4k codecs

A special kind of confusion I have found is that it seems that it is often implied that you require special codecs for 4k video. But even MPEG-1 supports a maximum resolution of 4095×4095, and a maximum bandwidth of 100 mbit. So it is technically possible to encode 4k (3840×2160) content even in MPEG-1, at decent quality. In theory anyway. In practice, MPEG-1 has been out of use for so long that you may run into practical problems. A tool like Handbrake does not include support for MPEG-1 at all. It will let you encode 4k content in MPEG-2 however, which ironically it can store in an MPEG-4 container file. VLC actually lets you encode to MPEG-1 in 3820×2160 at 60 fps. You may find that not all video players will actually be able to play back such files, but there it is.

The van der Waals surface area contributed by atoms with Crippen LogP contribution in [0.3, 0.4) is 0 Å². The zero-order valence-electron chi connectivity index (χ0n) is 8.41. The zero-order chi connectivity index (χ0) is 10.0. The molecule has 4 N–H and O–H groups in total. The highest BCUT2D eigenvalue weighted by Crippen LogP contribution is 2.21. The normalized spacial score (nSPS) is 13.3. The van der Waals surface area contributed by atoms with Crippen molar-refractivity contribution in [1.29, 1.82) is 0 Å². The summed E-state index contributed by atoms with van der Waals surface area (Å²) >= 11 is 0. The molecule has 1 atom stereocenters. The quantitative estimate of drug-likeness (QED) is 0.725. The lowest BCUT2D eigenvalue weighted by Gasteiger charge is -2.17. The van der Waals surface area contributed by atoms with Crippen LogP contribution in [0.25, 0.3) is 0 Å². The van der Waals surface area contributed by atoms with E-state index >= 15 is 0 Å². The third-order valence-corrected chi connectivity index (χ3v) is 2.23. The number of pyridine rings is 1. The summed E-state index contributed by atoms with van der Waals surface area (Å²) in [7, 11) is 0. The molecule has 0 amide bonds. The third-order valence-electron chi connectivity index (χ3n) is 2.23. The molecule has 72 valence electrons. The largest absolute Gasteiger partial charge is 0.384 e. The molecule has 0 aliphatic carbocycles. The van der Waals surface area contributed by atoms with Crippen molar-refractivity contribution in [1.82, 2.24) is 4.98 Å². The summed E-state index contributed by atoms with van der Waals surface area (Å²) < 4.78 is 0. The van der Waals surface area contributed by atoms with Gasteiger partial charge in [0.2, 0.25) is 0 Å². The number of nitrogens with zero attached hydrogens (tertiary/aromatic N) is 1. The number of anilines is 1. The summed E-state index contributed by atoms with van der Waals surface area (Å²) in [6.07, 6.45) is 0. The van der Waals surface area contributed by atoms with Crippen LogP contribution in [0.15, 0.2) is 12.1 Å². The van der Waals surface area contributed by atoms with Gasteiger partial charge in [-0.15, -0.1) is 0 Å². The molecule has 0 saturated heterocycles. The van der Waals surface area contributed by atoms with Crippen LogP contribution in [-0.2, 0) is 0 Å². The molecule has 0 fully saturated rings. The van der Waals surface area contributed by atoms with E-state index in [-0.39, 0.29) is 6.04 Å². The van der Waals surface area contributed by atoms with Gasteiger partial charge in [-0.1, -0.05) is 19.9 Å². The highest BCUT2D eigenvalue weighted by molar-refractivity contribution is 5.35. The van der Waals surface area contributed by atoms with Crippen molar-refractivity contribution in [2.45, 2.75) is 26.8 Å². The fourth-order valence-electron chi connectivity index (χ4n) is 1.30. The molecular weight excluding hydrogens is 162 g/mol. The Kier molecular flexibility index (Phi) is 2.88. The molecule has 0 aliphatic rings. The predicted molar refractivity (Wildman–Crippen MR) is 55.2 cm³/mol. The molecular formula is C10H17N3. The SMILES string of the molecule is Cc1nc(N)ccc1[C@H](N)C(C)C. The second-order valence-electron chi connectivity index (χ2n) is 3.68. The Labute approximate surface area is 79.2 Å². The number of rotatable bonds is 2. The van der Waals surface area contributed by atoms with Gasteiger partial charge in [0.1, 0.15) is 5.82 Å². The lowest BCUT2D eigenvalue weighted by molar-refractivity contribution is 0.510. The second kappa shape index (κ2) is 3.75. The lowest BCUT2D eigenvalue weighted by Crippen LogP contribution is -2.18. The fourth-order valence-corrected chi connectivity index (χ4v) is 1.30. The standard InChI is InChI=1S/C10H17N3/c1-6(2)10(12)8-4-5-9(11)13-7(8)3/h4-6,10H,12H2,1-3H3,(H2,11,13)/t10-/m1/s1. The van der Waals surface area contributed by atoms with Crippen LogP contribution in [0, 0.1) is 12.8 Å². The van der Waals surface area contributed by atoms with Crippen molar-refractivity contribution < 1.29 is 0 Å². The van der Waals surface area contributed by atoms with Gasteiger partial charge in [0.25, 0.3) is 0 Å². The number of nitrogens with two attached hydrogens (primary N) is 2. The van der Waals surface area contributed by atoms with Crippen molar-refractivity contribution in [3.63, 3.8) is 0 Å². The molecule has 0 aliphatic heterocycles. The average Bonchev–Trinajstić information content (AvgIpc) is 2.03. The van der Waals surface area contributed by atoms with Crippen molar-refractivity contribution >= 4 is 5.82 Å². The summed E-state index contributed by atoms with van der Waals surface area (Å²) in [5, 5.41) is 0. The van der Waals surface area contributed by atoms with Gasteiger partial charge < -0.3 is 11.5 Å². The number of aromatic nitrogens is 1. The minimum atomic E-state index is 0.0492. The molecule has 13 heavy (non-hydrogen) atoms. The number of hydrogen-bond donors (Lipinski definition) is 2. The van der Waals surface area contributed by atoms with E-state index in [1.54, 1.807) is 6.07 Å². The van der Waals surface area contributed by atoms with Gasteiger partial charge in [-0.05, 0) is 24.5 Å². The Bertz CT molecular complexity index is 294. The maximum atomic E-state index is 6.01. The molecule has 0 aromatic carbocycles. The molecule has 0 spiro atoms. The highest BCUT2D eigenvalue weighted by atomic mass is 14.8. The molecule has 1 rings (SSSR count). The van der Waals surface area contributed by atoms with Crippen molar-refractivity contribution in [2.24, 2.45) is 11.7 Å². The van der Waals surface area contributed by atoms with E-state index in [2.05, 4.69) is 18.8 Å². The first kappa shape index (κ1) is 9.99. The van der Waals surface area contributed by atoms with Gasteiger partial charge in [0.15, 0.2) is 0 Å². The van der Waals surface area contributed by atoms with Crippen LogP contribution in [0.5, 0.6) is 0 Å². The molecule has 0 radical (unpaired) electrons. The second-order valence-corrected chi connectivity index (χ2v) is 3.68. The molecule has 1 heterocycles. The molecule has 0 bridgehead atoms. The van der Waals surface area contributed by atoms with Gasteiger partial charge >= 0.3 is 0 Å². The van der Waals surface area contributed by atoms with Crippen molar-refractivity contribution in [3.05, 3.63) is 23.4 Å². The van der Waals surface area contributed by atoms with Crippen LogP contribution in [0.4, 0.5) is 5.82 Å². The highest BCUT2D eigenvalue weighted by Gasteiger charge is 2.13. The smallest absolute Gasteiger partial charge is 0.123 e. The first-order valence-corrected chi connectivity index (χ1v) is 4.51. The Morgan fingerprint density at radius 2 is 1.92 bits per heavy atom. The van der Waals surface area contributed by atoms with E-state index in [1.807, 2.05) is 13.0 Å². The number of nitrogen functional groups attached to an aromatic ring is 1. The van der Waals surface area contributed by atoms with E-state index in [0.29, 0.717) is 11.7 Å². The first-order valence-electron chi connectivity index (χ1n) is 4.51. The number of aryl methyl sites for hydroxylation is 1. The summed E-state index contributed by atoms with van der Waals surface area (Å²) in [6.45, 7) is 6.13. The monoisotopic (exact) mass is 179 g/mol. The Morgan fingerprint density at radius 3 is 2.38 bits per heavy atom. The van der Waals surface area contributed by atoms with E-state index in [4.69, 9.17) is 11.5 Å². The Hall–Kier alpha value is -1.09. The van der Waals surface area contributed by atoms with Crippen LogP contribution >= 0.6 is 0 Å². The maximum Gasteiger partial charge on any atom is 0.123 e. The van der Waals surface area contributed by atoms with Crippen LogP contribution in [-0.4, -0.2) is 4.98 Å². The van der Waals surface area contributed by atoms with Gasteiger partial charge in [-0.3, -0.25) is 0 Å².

The confusion is probably because newer codecs require less bandwidth for the same level of quality. And if you move from HD resolution to 4k, you have 4 times as many pixels per frame, so roughly 4 times as much data to encode, resulting in roughly 4 times the bandwidth requirement for the same quality. So in practice, streaming video in 4k will generally be done with one of the latest codecs, in order to get the best balance between bandwidth usage and quality, for an optimal experience. Likewise, Blu-ray discs only have limited storage (50 GB being the most common), and were originally developed for HD. In order to fit 4k content on there, better compression is required.

But if you encode your own 4k content, you can choose any of the MPEG codecs. Depending on the hardware you want to target, it may pay off to not choose the latest codec, but the one that is best accelerated by your hardware. On some hardware, AVC may run better than HEVC.